3 March 2007 | Anonymous_Maxine
Wow, this is incredibly bad.
Knowing that several of the actors in this movie have turned in remarkable roles in other films and television shows, I have come to suspect that the massive performance deficiencies displayed in this film are the result of what appears to be nonexistent direction. When I look at the performances given here, I can only picture director Russell Mulcahy standing behind the camera giving the same direction that Bob MacKenzie (Rick Moranis) was given by his brother Doug in Strange Brew ("PSST!! Act! Act!!").
I am familiar with a good portion of the work of Jules Verne, as well as the astonishing and disappointing creative liberties that are so often taken with his work (it still blows my mind completely that they added a DUCK to the 1959 adaptation of Journey to the Center of the Earth), but I have not read Mysterious Island so I don't know how faithful the film is to the original story. In any case, there is not a single passable performance in the movie, the direction is completely witless, and the special effects are deplorable. A 15-year-old with an outdated copy of After Effects could do better than this.
Besides all that, I will be perfectly happy to live out the rest of my life and never again see a movie in which someone washes up onto a beach, sleeping soundly, and then coughs once or twice before getting up to go exploring. Are the giant insects not enough reason for suspension of disbelief? And don't even get me started on the pirates, my god what a joke. First of all, not only do our heroes react with hostility and violence when they finally encounter other normal human beings of the non-gigantic-man-eating-insect variety on the island, but after inviting them over to their humble Robinson Crusoe home, complete with dinner table, place settings for ten, goblets, eating utensils, candles, and the like, but once convinced of the defected pirates' trustworthiness, they give one of them - a caveman looking sort from years surviving on the island a total celebrity makeover, shave, haircut, gel, new clothes, etc. I guess they forgot that they are surviving, too.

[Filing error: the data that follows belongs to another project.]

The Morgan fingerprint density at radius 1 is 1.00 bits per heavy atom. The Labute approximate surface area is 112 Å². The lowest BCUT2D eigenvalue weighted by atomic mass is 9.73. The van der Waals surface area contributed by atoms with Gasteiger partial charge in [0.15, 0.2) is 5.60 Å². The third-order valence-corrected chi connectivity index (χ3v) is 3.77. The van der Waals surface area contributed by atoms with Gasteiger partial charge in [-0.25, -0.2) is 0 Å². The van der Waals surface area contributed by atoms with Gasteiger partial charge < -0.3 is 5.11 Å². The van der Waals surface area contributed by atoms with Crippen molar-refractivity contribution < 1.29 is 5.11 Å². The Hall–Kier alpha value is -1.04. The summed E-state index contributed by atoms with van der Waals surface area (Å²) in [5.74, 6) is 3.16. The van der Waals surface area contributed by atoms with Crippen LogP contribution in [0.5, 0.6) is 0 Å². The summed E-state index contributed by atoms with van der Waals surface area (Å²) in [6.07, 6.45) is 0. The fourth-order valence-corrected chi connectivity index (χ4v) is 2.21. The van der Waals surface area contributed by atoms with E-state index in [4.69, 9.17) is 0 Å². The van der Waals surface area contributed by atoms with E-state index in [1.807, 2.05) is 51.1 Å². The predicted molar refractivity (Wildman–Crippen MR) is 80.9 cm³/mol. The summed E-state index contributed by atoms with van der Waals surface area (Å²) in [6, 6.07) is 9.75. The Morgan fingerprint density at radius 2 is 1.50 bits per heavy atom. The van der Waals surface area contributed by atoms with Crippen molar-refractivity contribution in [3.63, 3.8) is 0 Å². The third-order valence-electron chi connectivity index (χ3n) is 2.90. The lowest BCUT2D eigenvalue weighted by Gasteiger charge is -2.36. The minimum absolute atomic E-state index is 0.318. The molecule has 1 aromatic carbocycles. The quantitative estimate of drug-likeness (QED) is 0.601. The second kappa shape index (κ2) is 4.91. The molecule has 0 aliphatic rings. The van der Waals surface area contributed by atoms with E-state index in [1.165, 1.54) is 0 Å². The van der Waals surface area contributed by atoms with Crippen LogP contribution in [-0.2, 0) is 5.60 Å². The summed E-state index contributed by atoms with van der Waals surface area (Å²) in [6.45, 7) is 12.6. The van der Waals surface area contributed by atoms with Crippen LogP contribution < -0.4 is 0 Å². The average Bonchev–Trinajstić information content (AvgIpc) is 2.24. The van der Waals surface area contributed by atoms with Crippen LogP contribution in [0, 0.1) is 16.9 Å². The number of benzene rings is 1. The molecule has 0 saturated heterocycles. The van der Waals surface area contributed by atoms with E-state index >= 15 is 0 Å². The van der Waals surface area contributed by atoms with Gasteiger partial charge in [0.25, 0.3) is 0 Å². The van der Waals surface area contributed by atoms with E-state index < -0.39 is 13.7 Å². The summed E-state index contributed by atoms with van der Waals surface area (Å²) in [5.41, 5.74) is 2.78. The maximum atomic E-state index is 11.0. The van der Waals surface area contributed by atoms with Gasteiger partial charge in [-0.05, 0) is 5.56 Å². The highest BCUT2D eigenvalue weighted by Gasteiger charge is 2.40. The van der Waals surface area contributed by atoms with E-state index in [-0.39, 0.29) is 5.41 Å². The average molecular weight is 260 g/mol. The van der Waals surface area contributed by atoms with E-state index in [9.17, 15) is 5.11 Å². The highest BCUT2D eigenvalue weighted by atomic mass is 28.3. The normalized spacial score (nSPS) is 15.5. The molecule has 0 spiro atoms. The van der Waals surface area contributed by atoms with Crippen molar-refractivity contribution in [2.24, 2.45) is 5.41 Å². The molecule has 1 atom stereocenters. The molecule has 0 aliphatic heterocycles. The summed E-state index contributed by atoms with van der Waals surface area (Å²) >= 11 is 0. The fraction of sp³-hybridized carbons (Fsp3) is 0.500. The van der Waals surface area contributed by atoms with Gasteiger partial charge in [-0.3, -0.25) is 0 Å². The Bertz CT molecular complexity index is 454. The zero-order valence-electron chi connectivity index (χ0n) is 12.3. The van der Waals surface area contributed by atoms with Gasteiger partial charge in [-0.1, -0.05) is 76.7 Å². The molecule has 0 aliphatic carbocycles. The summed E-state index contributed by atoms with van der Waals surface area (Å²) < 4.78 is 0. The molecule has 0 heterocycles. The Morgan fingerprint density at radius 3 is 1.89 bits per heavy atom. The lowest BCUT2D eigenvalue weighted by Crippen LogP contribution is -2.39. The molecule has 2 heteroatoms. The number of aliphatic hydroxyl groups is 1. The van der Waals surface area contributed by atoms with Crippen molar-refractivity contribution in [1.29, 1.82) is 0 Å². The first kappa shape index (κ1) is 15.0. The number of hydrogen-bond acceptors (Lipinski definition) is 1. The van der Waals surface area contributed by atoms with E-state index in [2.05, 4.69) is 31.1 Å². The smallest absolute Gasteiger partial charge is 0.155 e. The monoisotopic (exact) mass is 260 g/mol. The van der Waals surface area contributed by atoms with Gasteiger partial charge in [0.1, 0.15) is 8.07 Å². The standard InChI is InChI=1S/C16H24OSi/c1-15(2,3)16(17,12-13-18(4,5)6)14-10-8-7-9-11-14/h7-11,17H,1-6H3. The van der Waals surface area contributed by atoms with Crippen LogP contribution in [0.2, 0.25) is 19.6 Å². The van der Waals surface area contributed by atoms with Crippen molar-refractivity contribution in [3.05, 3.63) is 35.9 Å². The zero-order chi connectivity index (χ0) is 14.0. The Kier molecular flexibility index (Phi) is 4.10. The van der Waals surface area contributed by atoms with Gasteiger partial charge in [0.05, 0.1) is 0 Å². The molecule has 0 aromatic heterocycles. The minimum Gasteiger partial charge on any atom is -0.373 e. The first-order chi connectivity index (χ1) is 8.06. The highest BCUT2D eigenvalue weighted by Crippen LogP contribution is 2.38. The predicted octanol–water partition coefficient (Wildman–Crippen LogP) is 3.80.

The worst thing that the movie does, besides the deplorable performances and ridiculous screenplay (I can even forgive awful direction as long as the effort is there), is that it tries to create dramatic and intense situations when there is no reason for it. The captain jumps maybe 15 feet into the water to lighten the load on the hot air balloon, and everyone freaks out as though he jumped out of a plane. Other humans are greeted with suspicion as though anyone has any reason to be afraid for their lives. At one point, the eagle-eyed Neb, played by Omar Gooding, uses a telescope to spot a massive, four-masted pirate ship maybe a hundred yards off shore. He calls to the captain and explains that he has spotted a pirate ship and hands him the telescope, somehow intuitively knowing that the captain will not be able to see Old Ironsides blotting out the horizon without it.
I'll go right ahead and admit that I had extremely low expectations for the show, it's made-for-TV, first of all, and I've yet to see a single competently made Jules Verne film adaptation, but I've seen better acting in an elementary school drama class, and the script could not possibly be dumber. Who thought it would be a good idea to have the good guys sneak up on the pirate ship behind a floating log, for God's sake?? Come on guys, let's just swim right out to the ship, no one will notice!
Wow. Miss this one.